A lot of people dream of starting their own business. People dream of being their boss. In your case, you have chosen to run a coffee shop. This dream is laudable, but dreams can go wrong without the knowledge needed to fulfill them. An unfortunate fact is that most small businesses fail within their first two years. There’s rarely one specific reason businesses fail. It’s often a combination of factors. I’m going to itemize some reasons coffee shops fail so you can learn from them and improve your odds of success.
The six reasons why coffee shops fail are:
Failure to do research
Failure to heed research
Trying to rip off the competition
An oversized menu
Failure to do research
Before you start making significant investments in real estate and equipment, you need to do research. While reading articles like this one is an integral part of your research, there’s more information you need to get.
Much of this information is specific to your local area, so you probably won’t find it in an article like this. I’ll list some questions you should be asking. What’s the prevailing wage for workers in your area? What equipment will you need and how much will it cost? Are there ways to reduce those costs? Where is the best real estate for a new coffee shop in your area? What licenses do you need, and where do you get them? If you have an idea for a specialty concept, what will the cost of implementing that concept be?
Those are just the general questions. I find that a lot of struggling businesses don’t do proper market research. A lot of people think market research requires them to hire high-priced firms. Market research can be as simple as looking at what the competition is doing (or, in some cases, not doing). Look at what food they’re serving. Look at the foot traffic or lack thereof. What is drawing people to that cafe? If no one is coming, why not?
The Internet can be helpful for market research too. A lot of the information you can use is public. You can find things like the demographic information of the area you intend to serve, for example. That information can help you develop your core concept.
Another good place to look for information is trade shows, or failing that, trade magazines. They often have information on the latest trends and the latest products that are selling well (and the products that are best avoided). Keeping abreast of the happenings in your industry is essential for any business owner.
Failing to Heed Your Research
Some stories I’ve heard from business owners who had to close down had a common thread: Stubbornness. They had the “If you build it, they will come” mindset. However, once the novelty of their business wore off, people stopped coming. Life isn’t like the movies. Sometimes, if you build it, they won’t be interested.
If your research tells you that you’re in an area where the clientele is older or not into video games, it’s probably a bad idea to open a video game cafe, for example.
There is also the chance that the research says you don’t have the market for a cafe in your area. Cafes are a tough market, and getting in it requires you to compete against many big and small competitions.
Trying to Rip Off the Competition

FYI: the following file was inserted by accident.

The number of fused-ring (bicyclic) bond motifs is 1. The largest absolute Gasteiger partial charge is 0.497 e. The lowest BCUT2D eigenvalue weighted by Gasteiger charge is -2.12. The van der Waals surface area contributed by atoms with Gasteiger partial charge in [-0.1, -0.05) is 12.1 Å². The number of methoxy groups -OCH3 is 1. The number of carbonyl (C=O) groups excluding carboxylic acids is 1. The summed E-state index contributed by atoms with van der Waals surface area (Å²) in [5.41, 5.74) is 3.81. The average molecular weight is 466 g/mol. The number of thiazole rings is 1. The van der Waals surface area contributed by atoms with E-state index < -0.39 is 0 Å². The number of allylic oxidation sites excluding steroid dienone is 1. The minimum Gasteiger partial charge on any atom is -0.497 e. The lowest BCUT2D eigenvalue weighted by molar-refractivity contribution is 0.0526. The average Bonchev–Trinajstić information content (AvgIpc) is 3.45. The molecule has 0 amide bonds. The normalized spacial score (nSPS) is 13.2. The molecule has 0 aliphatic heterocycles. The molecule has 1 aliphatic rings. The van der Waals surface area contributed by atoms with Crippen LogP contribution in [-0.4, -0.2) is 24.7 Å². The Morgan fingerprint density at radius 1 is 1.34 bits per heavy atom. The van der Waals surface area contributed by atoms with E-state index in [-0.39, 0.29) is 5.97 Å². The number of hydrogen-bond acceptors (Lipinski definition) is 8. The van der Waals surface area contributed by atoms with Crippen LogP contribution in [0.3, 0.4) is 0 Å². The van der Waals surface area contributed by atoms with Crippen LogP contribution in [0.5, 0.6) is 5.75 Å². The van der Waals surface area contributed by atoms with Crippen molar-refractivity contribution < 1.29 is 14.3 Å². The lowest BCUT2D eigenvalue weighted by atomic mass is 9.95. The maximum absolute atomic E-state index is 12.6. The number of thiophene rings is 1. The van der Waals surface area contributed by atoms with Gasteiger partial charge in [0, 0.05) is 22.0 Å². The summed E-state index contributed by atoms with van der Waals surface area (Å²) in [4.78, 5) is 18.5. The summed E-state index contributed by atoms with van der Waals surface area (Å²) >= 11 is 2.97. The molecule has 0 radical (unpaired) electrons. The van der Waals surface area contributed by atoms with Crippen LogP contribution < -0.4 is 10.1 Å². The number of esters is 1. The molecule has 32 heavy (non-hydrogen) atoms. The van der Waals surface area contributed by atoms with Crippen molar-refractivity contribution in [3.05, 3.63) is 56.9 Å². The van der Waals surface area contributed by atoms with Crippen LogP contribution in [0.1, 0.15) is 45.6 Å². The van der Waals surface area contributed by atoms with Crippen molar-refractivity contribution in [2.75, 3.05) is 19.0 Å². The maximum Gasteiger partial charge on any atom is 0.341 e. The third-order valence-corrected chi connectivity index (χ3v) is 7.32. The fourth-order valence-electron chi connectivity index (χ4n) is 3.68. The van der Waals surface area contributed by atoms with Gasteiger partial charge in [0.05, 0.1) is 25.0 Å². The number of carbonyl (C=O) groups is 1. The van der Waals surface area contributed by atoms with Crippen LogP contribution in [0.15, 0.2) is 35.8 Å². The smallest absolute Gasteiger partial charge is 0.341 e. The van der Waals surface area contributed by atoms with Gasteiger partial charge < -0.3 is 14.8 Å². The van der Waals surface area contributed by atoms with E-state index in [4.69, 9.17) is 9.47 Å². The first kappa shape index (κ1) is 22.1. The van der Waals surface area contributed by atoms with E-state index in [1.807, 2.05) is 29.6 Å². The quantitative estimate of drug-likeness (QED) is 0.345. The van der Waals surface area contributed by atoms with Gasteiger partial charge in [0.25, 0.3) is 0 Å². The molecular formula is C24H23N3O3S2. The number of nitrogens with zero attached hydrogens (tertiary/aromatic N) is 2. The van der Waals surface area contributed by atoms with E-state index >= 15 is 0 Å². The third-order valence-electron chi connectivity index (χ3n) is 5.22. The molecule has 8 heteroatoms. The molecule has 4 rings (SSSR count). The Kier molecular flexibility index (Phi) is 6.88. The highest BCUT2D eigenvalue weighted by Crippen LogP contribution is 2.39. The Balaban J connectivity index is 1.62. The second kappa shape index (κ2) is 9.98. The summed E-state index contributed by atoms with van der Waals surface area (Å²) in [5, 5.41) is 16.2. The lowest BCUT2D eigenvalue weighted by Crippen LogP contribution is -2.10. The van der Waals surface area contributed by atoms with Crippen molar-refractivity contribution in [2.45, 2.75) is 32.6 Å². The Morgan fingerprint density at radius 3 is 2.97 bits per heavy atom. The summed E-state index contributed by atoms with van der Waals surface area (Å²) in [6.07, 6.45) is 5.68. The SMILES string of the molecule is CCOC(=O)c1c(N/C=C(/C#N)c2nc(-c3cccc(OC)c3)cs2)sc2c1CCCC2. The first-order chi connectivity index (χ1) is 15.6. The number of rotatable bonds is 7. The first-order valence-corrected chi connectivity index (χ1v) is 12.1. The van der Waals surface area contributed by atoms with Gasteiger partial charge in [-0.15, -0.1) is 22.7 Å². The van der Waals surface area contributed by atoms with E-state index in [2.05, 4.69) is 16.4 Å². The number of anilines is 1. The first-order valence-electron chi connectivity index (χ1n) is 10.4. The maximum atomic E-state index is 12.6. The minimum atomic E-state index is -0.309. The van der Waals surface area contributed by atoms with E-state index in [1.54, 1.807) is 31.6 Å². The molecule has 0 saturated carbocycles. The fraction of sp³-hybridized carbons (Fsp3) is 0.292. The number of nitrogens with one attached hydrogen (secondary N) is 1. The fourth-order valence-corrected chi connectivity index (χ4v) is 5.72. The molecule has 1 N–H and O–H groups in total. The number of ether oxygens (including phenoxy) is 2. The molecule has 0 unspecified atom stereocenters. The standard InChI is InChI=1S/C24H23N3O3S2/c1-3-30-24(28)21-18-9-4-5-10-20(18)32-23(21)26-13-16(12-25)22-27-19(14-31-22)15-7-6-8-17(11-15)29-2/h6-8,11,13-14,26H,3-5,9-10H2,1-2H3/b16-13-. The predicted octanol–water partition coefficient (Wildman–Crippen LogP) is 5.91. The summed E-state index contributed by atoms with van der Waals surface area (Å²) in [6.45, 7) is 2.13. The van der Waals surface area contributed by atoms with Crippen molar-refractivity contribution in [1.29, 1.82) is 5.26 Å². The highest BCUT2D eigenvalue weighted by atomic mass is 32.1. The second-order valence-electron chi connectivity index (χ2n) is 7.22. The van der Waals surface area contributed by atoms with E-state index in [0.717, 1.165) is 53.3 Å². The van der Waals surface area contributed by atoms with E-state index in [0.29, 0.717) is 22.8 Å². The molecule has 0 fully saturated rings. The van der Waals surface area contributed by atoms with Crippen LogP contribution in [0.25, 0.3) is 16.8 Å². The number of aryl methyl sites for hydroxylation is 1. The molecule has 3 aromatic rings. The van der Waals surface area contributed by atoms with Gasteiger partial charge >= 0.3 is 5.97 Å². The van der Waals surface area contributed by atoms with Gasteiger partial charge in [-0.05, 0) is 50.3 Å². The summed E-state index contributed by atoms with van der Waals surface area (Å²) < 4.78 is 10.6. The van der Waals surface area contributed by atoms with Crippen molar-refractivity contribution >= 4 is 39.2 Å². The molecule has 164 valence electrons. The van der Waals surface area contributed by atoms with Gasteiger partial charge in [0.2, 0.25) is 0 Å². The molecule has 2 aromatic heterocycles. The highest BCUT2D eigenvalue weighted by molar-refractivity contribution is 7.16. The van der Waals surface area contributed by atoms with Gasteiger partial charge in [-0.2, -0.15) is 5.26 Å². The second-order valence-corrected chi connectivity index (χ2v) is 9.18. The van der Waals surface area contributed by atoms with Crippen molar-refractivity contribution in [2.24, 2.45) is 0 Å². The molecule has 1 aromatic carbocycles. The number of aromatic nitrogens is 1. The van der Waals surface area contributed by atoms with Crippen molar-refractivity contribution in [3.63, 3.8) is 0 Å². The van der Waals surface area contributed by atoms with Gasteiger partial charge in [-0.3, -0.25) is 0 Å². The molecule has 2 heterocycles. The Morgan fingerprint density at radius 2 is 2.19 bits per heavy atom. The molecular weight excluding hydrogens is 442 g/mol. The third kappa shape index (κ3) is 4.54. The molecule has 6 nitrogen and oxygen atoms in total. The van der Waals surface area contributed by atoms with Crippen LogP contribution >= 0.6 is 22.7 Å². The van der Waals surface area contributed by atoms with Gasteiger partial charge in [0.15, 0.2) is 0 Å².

Some people see what the competition is doing and think they can do the same. Some businesses even go as far as ripping off concepts and drinks with some minor variations. This is a bad idea.
For starters, it creates customer confusion. Cafes often rely on word of mouth, but customers may not always remember the exact name of the cafe they want to tell their friends about. If your place is a carbon copy of another cafe, chances are the original business will get the recommendation intended for your business.
Secondly, customers don’t often take to copies well. Your business will always be compared, often negatively, to the original. Your copy of the specialty drink from the cafe up the street will just be seen as a worse version of that, and people will be encouraged to visit your competition.
There’s the more significant issue of intellectual property. Intellectual property isn’t just for the tech and entertainment industry. It applies to anything someone creates, such as recipes. If your competitor finds out that you’re copying their recipe, they could take you to court. That would be an expensive process.
It may be tempting to copy a poorly performing cafe’s concept because you think you can do it better, but that’s a bad idea too. If a cafe’s concept is failing, it’s probably for a good reason. Copying off a failing student was a terrible idea in school. Copying off a failing business will have similar results. Overall, it’s best to go with your concept.
An Oversized Menu
You can’t be all things to all people. Some cafes think they can attract customers with extensive, elaborate menus with everything they wish to get at a cafe. The thing is, food is expensive. If you have a big menu, you’re going to be spending big money. If that extra food doesn’t sell, that’s lost profit.
Big menus can overwhelm customers and cause choice paralysis. This can create long lines and make your cafe less efficient. If you’re planning on using online ordering through services like Grubhub, the big menu can be hard to scroll through. Most people end up getting the last thing they ordered just to save time.